How Motor City Came Back From the Brink…and Left Most Detroiters Behind
by Alex Halperin // July 6, 2015
On August 30, 2013, a billionaire businessman named Dan Gilbert arrived at the White House to discuss the future of Detroit. Gilbert, founder andchairman of Quicken Loans and owner of the Cleveland Cavaliers, had already invested heavily in the city; in 2010 he moved Quicken's headquarters from the suburbs to downtown and relocated several of his businesses along with 12,500 employees. Six weeks before that White House meeting, the city had filed for the largest municipal bankruptcy in US history. Gilbert was in Washington as part of an elite delegation to discuss federal assistance for the country's most visibly dysfunctional city.
The heads of the Kresge and Ford Foundations—large philanthropies that have roots in Detroit's industrial past and continue to invest in the city—were there, as well as the CEO of the Henry Ford hospital system and the then-chair of Wayne State University's Board of Governors. According to the Detroit News, the group met with senior administration officials including then-HUD Secretary Shaun Donovan, President Obama's advisor Valerie Jarrett, and Gene Sperling, who was the director of the National Economic Council.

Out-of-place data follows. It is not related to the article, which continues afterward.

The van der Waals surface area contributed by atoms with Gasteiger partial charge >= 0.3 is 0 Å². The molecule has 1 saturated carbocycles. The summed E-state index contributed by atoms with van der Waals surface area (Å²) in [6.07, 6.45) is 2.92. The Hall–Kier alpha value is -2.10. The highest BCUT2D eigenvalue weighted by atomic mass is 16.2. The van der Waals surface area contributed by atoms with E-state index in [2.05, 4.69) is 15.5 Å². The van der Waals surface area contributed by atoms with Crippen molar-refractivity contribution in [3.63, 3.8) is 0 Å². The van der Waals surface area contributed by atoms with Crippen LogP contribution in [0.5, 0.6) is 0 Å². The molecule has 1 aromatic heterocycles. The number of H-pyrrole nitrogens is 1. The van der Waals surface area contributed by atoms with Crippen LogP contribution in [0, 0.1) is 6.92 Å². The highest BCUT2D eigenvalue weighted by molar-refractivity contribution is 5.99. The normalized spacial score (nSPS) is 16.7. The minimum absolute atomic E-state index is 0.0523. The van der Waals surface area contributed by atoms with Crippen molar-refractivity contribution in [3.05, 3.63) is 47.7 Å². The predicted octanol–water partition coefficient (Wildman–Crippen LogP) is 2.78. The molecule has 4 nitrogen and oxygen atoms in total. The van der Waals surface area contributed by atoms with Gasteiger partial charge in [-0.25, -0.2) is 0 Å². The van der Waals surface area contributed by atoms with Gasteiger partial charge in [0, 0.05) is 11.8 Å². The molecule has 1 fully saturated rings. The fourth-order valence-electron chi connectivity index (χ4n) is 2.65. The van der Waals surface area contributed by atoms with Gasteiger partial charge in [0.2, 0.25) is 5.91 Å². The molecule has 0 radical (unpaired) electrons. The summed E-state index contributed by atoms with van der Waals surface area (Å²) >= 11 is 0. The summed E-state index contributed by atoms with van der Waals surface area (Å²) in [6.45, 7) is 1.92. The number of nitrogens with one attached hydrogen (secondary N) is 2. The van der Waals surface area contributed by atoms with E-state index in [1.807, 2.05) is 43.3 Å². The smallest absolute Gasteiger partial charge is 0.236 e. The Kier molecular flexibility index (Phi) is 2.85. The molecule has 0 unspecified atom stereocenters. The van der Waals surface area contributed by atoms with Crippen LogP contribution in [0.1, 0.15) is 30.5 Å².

The months leading up to the bankruptcy highlighted the depth of Detroit's ongoing problems. More than one-third of residents live in poverty and, since 2008, tax foreclosures have pushed 27,000 occupants out of their homes. Michigan's Republican governor had appointed an emergency manager to run the city, with the authority to renegotiate or cancel union contracts, hire and fire government employees, and sell, lease and privatize local assets. The city was often unable to provide basic municipal services like streetlights that worked or alarms for the fire department. The schools? Don't even ask.